L. J. Cullen of Butte, Mont., who was in Peru, Ind., escaped only after he had been rowed four miles from the courthouse to dry land and then walked twenty-five miles to Rochester, Ind., where he boarded a train.

Boatmen in Peru reaped fortunes by carrying flood sufferers from the danger zone, according to M. S. Scott, a traveling salesman from New York.


"The conditions at Peru cannot be told," said Mr. Scott. "The appalling immensity of the loss and suffering numbs the brain of any one who has been through the district. I was at a hotel across the street from the courthouse and Wednesday night six babies were born to women who lay on the bare floor of the building. We had them rowed across the street and gave them our rooms."


Michael Fansler, prosecuting attorney at Logansport, Ind., was the leader of the rescue work and incidentally figured, almost at the cost of his life, in the most dramatic incident of the flood. He and John Johnson, the postmaster, were in a boat with two women, each of whom had a baby in her arms. The boat capsized in six feet of water.

The prosecutor grabbed one of the women and her babe and caught a protruding telephone pole. From this position the prosecutor was rescued by a man whom he had tried only a few months before to put into the penitentiary.

Fansler’s rescuer was Roy Titus, who went to his aid by the aid of a rope which Mrs. Titus was holding from the second story window of their home near by. The postmaster was saved by the sensational effort of a Chicago traveling man, D. L. McClure, who dived from the second floor of the Barnett Hotel.

During the worst day of the flood at Logansport, some one sent broadcast a report that the Celna dam had broken. "Run for your lives," was the message which flashed across the roofs. Bells and whistles were sounded in alarm. There were instances where the alarmed actually jumped into the torrents which circled their homes and would have drowned but for the patrolling boats.


Imprisoned in the municipal light plant at Berea, Ohio, and forced to fight for their lives against the rising flood of Rocky river for more than twelve hours, F. M. Dorland, chief electrician; C. Mohr, second engineer, and John Wilczyk, engineer, were rescued after a half dozen attempts had failed.

Mohr, separated from his companions when a sudden rise of water drove them to the top of the machinery, managed to cut his way through the roof of the building and climb to the top of a telegraph pole.

From this point he was rescued by men on shore by means of a steel cable and a lineman’s "gig" in which he was pulled across the swollen river.

Dorland and Wilczyk made their way through the roof and reached shore by climbing, along a steel cable, hand over hand.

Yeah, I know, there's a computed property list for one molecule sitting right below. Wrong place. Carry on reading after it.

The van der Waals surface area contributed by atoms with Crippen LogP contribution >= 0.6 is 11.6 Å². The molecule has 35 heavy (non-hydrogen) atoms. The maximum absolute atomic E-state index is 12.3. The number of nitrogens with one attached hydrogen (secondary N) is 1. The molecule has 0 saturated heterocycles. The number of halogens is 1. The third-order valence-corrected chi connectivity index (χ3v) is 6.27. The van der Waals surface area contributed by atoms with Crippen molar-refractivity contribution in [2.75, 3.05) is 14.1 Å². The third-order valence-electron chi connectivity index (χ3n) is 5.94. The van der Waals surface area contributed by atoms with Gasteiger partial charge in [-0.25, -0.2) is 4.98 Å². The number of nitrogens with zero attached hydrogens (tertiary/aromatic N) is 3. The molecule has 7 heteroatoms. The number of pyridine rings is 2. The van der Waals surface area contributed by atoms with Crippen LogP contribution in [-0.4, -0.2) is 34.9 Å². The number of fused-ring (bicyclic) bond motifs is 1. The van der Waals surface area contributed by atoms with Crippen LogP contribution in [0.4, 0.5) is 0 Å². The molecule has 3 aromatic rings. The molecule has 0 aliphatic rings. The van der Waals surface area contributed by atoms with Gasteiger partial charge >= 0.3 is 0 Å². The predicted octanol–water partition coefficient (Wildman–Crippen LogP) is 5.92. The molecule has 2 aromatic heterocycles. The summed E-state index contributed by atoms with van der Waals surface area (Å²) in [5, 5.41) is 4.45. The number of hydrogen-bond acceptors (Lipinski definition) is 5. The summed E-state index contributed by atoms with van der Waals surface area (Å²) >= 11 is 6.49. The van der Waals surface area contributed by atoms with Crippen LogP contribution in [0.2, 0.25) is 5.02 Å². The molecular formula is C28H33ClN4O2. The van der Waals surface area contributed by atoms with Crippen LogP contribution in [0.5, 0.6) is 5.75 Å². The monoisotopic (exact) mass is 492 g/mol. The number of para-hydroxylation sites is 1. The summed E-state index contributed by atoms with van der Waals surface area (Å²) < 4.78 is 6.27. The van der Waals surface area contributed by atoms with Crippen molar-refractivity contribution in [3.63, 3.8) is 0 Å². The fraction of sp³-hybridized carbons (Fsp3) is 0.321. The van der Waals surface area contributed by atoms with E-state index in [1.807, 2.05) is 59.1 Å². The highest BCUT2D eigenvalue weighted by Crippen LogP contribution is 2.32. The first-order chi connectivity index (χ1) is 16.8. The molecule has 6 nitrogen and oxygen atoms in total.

Previously Jesse Haley went up the Rocky river flats and put out into the flood in a rowboat, in an attempt to rescue the beleaguered electricians.

Haley’s boat was caught in a swift current and carried 500 feet down the river, lodging in a clump of trees. Men on shore threw Haley a fish line, weighted with lead. A heavy rope was made fast to the fish line and Haley pulled it to him, tying it about his body.

The men on shore started to pull the stranded boat and its occupant to safety, but before land was reached the boat capsized. Haley was pulled under water to the bank, where he was revived.

The rescue of sixty-nine orphans and six nurses after several of their companions had been drowned, was accomplished at Fort Wayne, Ind., by the Chicago life-saving crew of the United States government, under Capt. Charles Carland.

The efficiency of the motor boat and the hawsers carried by the crew was proved in a startling manner at Fort Wayne.

The county orphan asylum was crowded with children and nurses and they were gradually driven back until the only dry place was one room on an upper floor.


A volunteer crew went to the rescue of the children in a small boat. It capsized with a nurse and four children. All were drowned except one child. The hope of the little children from 8 months to 12 years old was then buoyed up by the promise that the Chicago lifesaving crew was coming.

The Chicago live-savers came in the nick of time and as the water was threatening to swallow up the little group, sixty-nine children and six nurses were saved by their motor boat. Soon afterward the orphan asylum was swamped from top to bottom.

Residents of Evansville, Ind., began leaving their homes on Thursday of flood week. The Ohio river was expected to pass the forty-five foot mark, and bring the water up to within two feet of the mark reached by the disastrous flood in January. Thousands of persons living in Oakdale, a suburb of the city, fled from their homes in terror. The city engineer began building flood gates at the upper end of the city to protect the people.

Mayor Heilman and city officials spent most of the day making preparations to care for the destitute and secured promises of assistance from the Salvation Army and the Associated Charities.


All train schedules in the flood districts were annulled. Railroad traffic in Southern Indiana was completely paralyzed. Many refugees are flocking to the cities, having been driven from their homes in the lowlands, and the business men arranged to care for those in need of food and clothing.

Two levees on White River near Decker, Ind., and three levees on the Wabash River near Vincennes, Ind., broke Thursday, overflowing 150,000 acres of land. The loss was more than a million dollars.

From Chicago Tribune
When a feller needs a friend


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